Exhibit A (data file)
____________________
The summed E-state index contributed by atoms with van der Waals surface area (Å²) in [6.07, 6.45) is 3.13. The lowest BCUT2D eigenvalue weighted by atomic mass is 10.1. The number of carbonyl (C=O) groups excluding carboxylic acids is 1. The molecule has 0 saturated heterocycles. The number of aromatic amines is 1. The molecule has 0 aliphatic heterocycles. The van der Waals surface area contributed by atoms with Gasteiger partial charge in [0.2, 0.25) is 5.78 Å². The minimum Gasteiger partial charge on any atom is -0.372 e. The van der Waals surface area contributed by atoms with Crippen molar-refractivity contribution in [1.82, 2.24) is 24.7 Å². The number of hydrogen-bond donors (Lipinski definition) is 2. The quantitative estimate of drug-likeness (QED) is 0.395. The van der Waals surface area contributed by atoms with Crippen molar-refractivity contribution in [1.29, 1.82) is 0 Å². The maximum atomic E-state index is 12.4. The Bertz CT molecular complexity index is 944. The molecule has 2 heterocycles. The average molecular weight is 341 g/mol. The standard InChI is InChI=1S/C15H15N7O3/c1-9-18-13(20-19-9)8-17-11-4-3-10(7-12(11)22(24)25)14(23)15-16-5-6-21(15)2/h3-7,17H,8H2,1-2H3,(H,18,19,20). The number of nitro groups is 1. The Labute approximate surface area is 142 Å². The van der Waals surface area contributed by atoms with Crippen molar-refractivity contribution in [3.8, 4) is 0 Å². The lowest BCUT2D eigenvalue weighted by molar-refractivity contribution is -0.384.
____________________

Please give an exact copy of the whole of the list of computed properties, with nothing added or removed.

The summed E-state index contributed by atoms with van der Waals surface area (Å²) in [6.07, 6.45) is 3.13. The lowest BCUT2D eigenvalue weighted by atomic mass is 10.1. The number of carbonyl (C=O) groups excluding carboxylic acids is 1. The molecule has 0 saturated heterocycles. The number of aromatic amines is 1. The molecule has 0 aliphatic heterocycles. The van der Waals surface area contributed by atoms with Gasteiger partial charge in [0.2, 0.25) is 5.78 Å². The minimum Gasteiger partial charge on any atom is -0.372 e. The van der Waals surface area contributed by atoms with Crippen molar-refractivity contribution in [1.82, 2.24) is 24.7 Å². The number of hydrogen-bond donors (Lipinski definition) is 2. The quantitative estimate of drug-likeness (QED) is 0.395. The van der Waals surface area contributed by atoms with Crippen molar-refractivity contribution in [1.29, 1.82) is 0 Å². The maximum atomic E-state index is 12.4. The Bertz CT molecular complexity index is 944. The molecule has 2 heterocycles. The average molecular weight is 341 g/mol. The standard InChI is InChI=1S/C15H15N7O3/c1-9-18-13(20-19-9)8-17-11-4-3-10(7-12(11)22(24)25)14(23)15-16-5-6-21(15)2/h3-7,17H,8H2,1-2H3,(H,18,19,20). The number of nitro groups is 1. The Labute approximate surface area is 142 Å². The van der Waals surface area contributed by atoms with Crippen molar-refractivity contribution in [3.8, 4) is 0 Å². The lowest BCUT2D eigenvalue weighted by molar-refractivity contribution is -0.384.